Spiritual speaker and author, Marianne Williamson writes, “Our deepest fear is not that we are inadequate. Our deepest fear is that we are powerful beyond measure. It is our light, not our darkness that most frightens us. We ask ourselves, Who am I to be brilliant, gorgeous, talented, fabulous? Actually, who are you not to be? You are a child of God. Your playing small does not serve the world. There is nothing enlightened about shrinking so that other people won’t feel insecure around you. We are all meant to shine, as children do…as we let our own light shine, we unconsciously give other people permission to do the same. As we are liberated from our own fear, our presence automatically liberates others.” This is a quote I’ve read many times and think about often. Recently, though, it’s given me pause, the words, “Our deepest fear is that we are powerful beyond measure.” I’ve been meditating on this because as I grow and understand my yoga practice more, I understand it to be a practice that should help us evolve beyond the habitual patterns we’ve created. It should help us evolve into beings who are present enough to be mindful of our actions so that we can choose to act with compassion and love for our self and other beings–rather than with knee-jerk reactions based on habit or illusion.
Yoga should help us move toward this evolution; it should help us become less afraid of our light and release those patterns, habits, illusions, things that hold us back from evolving into a being that shines. And though it should help us do all of this, so often we forget. It is the light that we feel at the end of a yoga class or when we’ve offered ourselves in complete generosity to another being, or when we know we’ve said and done exactly the right thing in the right moment, or have prepared the perfect meal, that we remember how it feels to truly shine, to reach our fullest potential. Still, we shrink back to the habitual.
Recently, I was having a heated discussion with my husband about finances, one that I could feel escalating to a fight. In the middle of the discussion I became very aware that I had a choice–I could diffuse the situation with love, calm my own anxiety and frustration and try to see things through his eyes, or I could continue just as I already was and end up in a full-blown fight. I’d like to say I instantly chose option one, but I did not. In my head I heard the litany, “Why do I always have to be the one to make things better, why does it always have to be me? I don’t want to back down…” I was nearly ready to launch a return attack on my husband, but then remembered the terrible hang-over that accompanies a fight, the grief and anger that gets strung out long after the words have been said. And so I stopped. I admit I really didn’t want to, but I did, for my own sake. And in that moment, I felt myself get lighter. Just for a moment, I felt some heaviness lift off of me like a literal weight.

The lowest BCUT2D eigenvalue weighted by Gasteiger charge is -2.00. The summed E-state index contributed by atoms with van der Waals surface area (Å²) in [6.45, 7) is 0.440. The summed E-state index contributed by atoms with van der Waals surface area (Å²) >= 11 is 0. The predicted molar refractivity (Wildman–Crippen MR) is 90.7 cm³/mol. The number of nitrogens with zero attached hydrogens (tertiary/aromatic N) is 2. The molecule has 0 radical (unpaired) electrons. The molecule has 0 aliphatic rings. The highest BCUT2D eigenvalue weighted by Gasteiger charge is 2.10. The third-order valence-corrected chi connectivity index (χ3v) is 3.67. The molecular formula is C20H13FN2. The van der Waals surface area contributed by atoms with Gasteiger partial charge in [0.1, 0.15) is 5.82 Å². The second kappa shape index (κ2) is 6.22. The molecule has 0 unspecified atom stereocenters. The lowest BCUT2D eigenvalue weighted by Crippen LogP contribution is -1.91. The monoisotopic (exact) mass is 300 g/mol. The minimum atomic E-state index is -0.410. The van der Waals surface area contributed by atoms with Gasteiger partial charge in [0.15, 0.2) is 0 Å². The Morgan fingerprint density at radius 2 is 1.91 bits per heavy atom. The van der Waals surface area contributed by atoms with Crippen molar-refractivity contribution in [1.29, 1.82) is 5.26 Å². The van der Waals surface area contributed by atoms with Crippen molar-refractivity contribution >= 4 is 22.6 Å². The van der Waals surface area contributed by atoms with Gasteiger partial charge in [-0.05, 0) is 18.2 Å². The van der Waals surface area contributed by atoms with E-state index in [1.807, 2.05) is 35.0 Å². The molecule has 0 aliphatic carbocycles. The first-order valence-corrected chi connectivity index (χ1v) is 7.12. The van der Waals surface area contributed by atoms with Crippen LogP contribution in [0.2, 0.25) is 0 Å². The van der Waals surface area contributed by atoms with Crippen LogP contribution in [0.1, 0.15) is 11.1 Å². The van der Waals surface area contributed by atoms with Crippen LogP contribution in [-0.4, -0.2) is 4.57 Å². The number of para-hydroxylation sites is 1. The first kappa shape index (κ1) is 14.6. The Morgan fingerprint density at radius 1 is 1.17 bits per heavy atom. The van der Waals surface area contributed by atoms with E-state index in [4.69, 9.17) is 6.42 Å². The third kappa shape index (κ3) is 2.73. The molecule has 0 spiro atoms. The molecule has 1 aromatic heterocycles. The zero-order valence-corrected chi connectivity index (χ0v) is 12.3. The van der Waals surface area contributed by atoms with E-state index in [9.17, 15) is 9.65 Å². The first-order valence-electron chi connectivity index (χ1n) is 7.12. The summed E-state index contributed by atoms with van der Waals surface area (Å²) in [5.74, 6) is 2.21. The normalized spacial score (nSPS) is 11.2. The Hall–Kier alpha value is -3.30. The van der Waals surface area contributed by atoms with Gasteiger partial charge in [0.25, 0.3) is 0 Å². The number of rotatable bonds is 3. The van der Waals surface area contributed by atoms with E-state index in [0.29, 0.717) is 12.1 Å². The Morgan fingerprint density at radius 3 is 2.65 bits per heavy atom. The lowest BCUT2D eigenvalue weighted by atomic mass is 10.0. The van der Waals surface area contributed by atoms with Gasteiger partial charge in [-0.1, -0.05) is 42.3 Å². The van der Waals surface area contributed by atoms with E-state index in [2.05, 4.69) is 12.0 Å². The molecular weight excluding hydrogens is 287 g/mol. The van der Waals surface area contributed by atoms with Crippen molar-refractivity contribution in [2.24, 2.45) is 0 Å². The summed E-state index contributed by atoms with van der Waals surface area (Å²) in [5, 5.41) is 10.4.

Later, I tried to analyze why this is something that I even need to consider. Like most, I have many habitual patterns that get me nowhere, that hold me back on the path even while I am trying to move forward with my yoga practice. There is safety, I think, in what we know. And I think Williamson is onto something–we do fear our light, our beauty, the amazing beings we can be, and so we shrink, staying closed inside a tiny box of existence.
That doesn’t sound so good to me. I want more of myself and so I continue on this practice, because I believe, as generations of yogis before my have believed, in the efficacy of this practice. I have faith in my practice and in myself. T.K.V Desikachar, son of Krishnamacharya the father of modern yoga, writes that a meaning of the word yoga is “‘to attain what was previously unattainable.’ The starting point for this thought is that there is something that we are today unable to do; when we find the means for bringing that desire into action, that step is yoga. In fact, every change is yoga…when we find a way to bend the body forward and touch our toes, or learn the meaning of the word yoga with the help of a text, or gain more understanding of ourselves or others through a discussion, we have reached a point where we have never been before.” Perhaps it feels unattainable to live in such a way that you feel present and light in your choices every day. Yet, this is what the practice of yoga is–“to attain what was previously unattainable.” Previously unattainable implies that at some point it no longer is unattainable. At some point, growth happens and we reach “a point where we have never been before.”
So I continue to watch my breath, to do my asanas with mindfulness, to meditate and to live my daily life, taking care of business and family needs and sometimes feeling very shrunken and unenlightened. But I continue because I have felt, just as so many others have, the lightness and wonder when I attain what was once unattainable–be it a particular pose on the mat or a moment of mindful action off the mat. And as these moments or poses are attained, I know that it becomes easier and easier to recall just how to get there the next time I try.